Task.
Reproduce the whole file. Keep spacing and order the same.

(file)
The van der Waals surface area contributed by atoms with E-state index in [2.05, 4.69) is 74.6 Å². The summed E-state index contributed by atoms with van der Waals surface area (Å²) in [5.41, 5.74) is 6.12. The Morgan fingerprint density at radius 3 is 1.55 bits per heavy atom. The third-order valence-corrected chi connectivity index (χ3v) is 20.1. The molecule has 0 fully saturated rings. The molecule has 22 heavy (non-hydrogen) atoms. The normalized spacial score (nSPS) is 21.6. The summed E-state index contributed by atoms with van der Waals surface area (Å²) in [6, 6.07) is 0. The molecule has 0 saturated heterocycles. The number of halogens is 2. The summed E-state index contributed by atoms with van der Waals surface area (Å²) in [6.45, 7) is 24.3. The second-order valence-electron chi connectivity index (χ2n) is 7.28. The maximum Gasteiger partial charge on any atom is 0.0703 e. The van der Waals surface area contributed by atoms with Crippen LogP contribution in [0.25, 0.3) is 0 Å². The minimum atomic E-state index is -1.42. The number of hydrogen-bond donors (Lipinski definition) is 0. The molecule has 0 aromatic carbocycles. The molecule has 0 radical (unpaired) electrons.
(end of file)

The van der Waals surface area contributed by atoms with E-state index in [2.05, 4.69) is 74.6 Å². The summed E-state index contributed by atoms with van der Waals surface area (Å²) in [5.41, 5.74) is 6.12. The Morgan fingerprint density at radius 3 is 1.55 bits per heavy atom. The third-order valence-corrected chi connectivity index (χ3v) is 20.1. The molecule has 0 fully saturated rings. The molecule has 22 heavy (non-hydrogen) atoms. The normalized spacial score (nSPS) is 21.6. The summed E-state index contributed by atoms with van der Waals surface area (Å²) in [6, 6.07) is 0. The molecule has 0 saturated heterocycles. The number of halogens is 2. The summed E-state index contributed by atoms with van der Waals surface area (Å²) in [6.45, 7) is 24.3. The second-order valence-electron chi connectivity index (χ2n) is 7.28. The maximum Gasteiger partial charge on any atom is 0.0703 e. The van der Waals surface area contributed by atoms with Crippen LogP contribution in [0.25, 0.3) is 0 Å². The minimum atomic E-state index is -1.42. The number of hydrogen-bond donors (Lipinski definition) is 0. The molecule has 0 aromatic carbocycles. The molecule has 0 radical (unpaired) electrons.